Eclipse chat

I had fun sharing my eclipse experiences with a couple of good interviewers.

I was on the “Countdown to the 2017 Eclipse” show on Boss Radio 100.7 broadcast from the Oregon Coast—where residents will be the first people to stand in the shadow of the Great American Eclipse on August 21. Here’s a recording of that interview. (You can make a drinking game out of the number of times I say “spectacle”.)

Host of the weekly talk show, Kay Wyatt, is an astronomer who has her very own observatory north of Lincoln City in the coastal mountains. I was honored to be part of the 17-episode program that included interviews with several notable astronomy stars (pun intended)—among them, Fred Espenak (“Mr. Eclipse”) who was recently honored as the astrophotographer whose image was used to make the USPS Total Eclipse stamp.

I also spoke with bubbly Janine Pettit, host of the Girl Camper podcast —as Airstream trailering and eclipse chasing will soon overlap at the Oregon Blackout Rally in August—and with the Technology Reporter for the Bend Bulletin. “Eclipse Chaser Plans Life Around Solar Events” is actually a pretty accurate headline.

 

 

 

The Great American Eclipse, August 2017

If you’re a North American who isn’t living under a rock you know about #TSE2017—and I could ride my bike there.

Ha ha! JK. I’m not riding my bike 21 miles. But the edge of totality falls across Redmond, Oregon on August 21, 2017 at the northernmost edge of Roberts Field airport, just up the highway from my home in Bend.

Coincidence? I think not. Even the weak Kallawalla mystic would say it’s predictable that I live in the path of totality, a quarter of a century from experiencing my first total solar eclipse.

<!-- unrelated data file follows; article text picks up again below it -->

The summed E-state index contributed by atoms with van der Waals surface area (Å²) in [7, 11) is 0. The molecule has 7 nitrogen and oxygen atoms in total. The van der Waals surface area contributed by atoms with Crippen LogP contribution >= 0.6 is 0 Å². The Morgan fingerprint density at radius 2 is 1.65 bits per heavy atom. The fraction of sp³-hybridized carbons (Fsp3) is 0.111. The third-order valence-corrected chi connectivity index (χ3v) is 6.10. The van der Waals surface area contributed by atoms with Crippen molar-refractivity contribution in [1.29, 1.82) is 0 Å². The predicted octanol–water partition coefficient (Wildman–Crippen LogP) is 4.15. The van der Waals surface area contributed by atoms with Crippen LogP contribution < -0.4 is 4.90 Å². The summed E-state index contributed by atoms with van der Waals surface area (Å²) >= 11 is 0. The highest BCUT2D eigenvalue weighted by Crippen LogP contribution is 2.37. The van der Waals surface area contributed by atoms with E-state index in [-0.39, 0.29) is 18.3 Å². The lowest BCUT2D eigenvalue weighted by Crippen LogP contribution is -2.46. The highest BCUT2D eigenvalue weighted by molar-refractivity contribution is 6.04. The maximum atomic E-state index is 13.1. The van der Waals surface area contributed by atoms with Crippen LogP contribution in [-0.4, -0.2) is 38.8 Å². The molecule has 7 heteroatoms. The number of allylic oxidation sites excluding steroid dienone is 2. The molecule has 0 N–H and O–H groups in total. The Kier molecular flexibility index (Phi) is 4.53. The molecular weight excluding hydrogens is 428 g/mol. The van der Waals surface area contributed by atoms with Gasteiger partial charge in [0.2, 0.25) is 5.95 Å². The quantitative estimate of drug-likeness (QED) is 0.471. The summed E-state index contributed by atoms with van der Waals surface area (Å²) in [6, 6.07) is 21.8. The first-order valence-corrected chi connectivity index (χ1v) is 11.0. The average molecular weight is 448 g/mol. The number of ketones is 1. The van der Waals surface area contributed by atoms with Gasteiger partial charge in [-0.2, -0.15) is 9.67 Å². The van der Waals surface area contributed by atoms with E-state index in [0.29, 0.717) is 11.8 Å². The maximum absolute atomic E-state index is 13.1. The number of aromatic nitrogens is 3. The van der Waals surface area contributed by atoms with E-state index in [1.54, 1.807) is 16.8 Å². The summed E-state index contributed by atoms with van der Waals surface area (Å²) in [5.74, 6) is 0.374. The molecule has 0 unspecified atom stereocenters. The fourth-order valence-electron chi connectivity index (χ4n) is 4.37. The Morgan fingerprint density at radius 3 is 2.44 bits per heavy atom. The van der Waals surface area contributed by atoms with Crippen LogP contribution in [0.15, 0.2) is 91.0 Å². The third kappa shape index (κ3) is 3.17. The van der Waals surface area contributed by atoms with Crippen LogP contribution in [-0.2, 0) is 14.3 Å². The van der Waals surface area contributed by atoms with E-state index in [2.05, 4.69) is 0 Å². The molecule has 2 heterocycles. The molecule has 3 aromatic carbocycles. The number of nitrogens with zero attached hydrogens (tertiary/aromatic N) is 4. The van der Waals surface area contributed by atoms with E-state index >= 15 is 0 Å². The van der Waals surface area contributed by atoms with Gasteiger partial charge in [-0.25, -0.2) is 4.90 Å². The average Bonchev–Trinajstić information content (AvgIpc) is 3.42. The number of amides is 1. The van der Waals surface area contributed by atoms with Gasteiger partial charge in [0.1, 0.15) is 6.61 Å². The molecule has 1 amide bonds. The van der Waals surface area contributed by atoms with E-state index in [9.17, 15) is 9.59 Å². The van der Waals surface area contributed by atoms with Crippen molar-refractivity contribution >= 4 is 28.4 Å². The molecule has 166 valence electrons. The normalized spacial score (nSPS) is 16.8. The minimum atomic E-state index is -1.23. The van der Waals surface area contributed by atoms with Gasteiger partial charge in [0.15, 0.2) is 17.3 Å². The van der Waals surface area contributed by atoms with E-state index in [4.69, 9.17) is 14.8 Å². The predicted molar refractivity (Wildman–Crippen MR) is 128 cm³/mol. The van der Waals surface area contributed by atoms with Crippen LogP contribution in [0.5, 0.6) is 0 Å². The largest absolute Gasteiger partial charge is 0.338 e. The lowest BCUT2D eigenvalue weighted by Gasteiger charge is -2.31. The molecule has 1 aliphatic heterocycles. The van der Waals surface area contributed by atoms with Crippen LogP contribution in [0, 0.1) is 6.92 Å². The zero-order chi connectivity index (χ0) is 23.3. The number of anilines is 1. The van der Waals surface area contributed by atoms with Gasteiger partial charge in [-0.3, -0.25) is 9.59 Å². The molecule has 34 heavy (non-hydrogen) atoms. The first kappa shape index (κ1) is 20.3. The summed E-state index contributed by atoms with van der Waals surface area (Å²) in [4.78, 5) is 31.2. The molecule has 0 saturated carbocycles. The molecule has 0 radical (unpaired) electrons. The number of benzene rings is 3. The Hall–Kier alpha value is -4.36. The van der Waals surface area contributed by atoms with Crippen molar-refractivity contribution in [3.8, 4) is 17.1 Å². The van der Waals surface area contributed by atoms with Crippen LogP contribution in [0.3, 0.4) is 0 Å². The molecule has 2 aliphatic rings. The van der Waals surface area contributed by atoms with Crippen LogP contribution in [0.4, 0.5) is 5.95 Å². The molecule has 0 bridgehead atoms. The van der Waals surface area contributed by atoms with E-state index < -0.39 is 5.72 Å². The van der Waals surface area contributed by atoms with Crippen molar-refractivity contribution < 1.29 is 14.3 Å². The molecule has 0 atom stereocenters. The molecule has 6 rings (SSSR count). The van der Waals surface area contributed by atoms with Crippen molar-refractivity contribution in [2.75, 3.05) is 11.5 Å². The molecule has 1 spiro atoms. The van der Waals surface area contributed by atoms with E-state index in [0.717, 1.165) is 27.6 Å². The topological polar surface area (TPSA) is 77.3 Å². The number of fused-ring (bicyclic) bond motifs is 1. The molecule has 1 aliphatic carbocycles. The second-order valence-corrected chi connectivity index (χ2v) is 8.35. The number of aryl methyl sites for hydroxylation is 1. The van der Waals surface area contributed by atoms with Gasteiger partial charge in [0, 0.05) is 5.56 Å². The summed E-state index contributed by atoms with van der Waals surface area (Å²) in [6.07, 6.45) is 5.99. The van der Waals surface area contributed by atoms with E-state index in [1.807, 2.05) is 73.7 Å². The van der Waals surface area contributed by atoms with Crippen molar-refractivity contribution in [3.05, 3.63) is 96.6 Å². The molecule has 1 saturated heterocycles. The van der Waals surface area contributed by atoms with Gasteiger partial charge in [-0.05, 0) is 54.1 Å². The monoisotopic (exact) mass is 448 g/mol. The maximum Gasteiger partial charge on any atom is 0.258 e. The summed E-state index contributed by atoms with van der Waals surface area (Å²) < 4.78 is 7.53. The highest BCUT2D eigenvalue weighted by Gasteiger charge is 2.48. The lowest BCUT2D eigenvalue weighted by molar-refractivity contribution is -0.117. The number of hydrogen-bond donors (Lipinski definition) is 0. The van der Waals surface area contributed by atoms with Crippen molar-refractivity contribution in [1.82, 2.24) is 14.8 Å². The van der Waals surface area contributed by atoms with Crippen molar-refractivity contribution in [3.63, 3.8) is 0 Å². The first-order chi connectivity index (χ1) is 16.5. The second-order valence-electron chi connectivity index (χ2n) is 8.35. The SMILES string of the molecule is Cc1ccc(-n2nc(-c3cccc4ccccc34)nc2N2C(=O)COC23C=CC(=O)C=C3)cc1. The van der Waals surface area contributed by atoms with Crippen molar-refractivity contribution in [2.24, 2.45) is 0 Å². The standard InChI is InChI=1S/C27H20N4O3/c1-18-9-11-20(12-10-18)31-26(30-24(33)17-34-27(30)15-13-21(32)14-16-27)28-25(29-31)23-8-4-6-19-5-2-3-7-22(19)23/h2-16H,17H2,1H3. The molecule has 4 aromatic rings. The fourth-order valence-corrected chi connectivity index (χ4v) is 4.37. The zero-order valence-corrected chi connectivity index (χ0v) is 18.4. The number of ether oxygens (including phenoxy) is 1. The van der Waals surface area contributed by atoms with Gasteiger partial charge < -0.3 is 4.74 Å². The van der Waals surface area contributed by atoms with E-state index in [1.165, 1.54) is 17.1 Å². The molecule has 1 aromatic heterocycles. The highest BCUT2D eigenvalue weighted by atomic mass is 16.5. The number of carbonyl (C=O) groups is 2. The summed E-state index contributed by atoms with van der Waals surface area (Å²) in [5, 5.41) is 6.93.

People ‘round these parts say they remember the Northwest eclipse of 1979—no they don’t. It was clouded out. (Disagree? Let’s see your corona shot. Yeah, I thought so.)

On eclipse day I will not be driving from my house—gridlock will grip highways 97 and 26 on the weekend before August 21st and traffic to the path from all directions will be slower than the Bend Broadband wireless network.

I’ll be at the Oregon Airstream Club Blackout Rally on the shore of Lake Simtustus, the reservoir behind Pelton Dam, in a sea of silver among my fellow Airstreamers.

Below: Lake Simtustus site; position of the sun at first contact on August 21; Great American path

 

Eclipse t-shirt quilt!

Eclipse quilt front

If you’re an eclipse chaser, you probably have a t-shirt commemorating each one. They pile up, don’t they? I’ve only been to six totalities but decided it was time to have my tees made into a quilt.

Yes, this is a thing. Any repetitive behavior that generates t-shirts—marathon running, attending the Sturgis rally, visiting Hard Rock Cafes—can be commemorated with a quilt made from the associated shirts you never wear but can’t bear to part with.